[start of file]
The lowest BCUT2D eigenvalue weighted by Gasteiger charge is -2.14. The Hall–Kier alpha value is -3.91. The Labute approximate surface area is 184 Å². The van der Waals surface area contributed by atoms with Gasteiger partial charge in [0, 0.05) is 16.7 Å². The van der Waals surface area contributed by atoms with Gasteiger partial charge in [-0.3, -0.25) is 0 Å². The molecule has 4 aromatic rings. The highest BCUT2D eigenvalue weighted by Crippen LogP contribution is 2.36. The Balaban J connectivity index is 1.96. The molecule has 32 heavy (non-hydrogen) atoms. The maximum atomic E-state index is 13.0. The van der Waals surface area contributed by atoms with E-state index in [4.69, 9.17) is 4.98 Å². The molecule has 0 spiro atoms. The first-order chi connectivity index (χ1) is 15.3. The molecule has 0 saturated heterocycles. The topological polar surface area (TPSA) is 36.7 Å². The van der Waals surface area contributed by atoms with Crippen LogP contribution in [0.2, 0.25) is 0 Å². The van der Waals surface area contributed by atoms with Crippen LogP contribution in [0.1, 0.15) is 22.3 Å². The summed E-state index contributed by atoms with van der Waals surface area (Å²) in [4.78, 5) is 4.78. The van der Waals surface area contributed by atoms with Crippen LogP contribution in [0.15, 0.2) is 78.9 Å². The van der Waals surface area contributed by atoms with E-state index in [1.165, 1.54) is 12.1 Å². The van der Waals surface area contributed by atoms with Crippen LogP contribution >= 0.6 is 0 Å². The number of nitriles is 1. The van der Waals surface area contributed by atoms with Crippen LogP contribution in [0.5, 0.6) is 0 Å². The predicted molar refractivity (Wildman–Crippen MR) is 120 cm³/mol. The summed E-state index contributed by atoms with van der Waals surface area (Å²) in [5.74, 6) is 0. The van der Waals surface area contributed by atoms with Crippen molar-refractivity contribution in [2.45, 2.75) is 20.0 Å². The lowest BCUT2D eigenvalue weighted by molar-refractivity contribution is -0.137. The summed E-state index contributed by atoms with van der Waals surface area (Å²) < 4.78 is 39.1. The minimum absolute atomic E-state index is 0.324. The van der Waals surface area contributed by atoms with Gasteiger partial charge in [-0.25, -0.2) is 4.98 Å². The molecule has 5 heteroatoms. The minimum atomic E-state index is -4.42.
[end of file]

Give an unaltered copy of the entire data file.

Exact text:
The lowest BCUT2D eigenvalue weighted by Gasteiger charge is -2.14. The Hall–Kier alpha value is -3.91. The Labute approximate surface area is 184 Å². The van der Waals surface area contributed by atoms with Gasteiger partial charge in [0, 0.05) is 16.7 Å². The van der Waals surface area contributed by atoms with Gasteiger partial charge in [-0.3, -0.25) is 0 Å². The molecule has 4 aromatic rings. The highest BCUT2D eigenvalue weighted by Crippen LogP contribution is 2.36. The Balaban J connectivity index is 1.96. The molecule has 32 heavy (non-hydrogen) atoms. The maximum atomic E-state index is 13.0. The van der Waals surface area contributed by atoms with E-state index in [4.69, 9.17) is 4.98 Å². The molecule has 0 spiro atoms. The first-order chi connectivity index (χ1) is 15.3. The molecule has 0 saturated heterocycles. The topological polar surface area (TPSA) is 36.7 Å². The van der Waals surface area contributed by atoms with Crippen LogP contribution in [0.2, 0.25) is 0 Å². The van der Waals surface area contributed by atoms with Crippen LogP contribution in [0.1, 0.15) is 22.3 Å². The summed E-state index contributed by atoms with van der Waals surface area (Å²) in [4.78, 5) is 4.78. The van der Waals surface area contributed by atoms with Crippen LogP contribution in [0.15, 0.2) is 78.9 Å². The van der Waals surface area contributed by atoms with E-state index in [1.165, 1.54) is 12.1 Å². The van der Waals surface area contributed by atoms with Crippen LogP contribution >= 0.6 is 0 Å². The number of nitriles is 1. The van der Waals surface area contributed by atoms with Crippen LogP contribution in [0.5, 0.6) is 0 Å². The predicted molar refractivity (Wildman–Crippen MR) is 120 cm³/mol. The summed E-state index contributed by atoms with van der Waals surface area (Å²) in [5.74, 6) is 0. The van der Waals surface area contributed by atoms with Crippen molar-refractivity contribution in [2.45, 2.75) is 20.0 Å². The lowest BCUT2D eigenvalue weighted by molar-refractivity contribution is -0.137. The summed E-state index contributed by atoms with van der Waals surface area (Å²) < 4.78 is 39.1. The minimum absolute atomic E-state index is 0.324. The van der Waals surface area contributed by atoms with Gasteiger partial charge in [-0.25, -0.2) is 4.98 Å². The molecule has 5 heteroatoms. The minimum atomic E-state index is -4.42.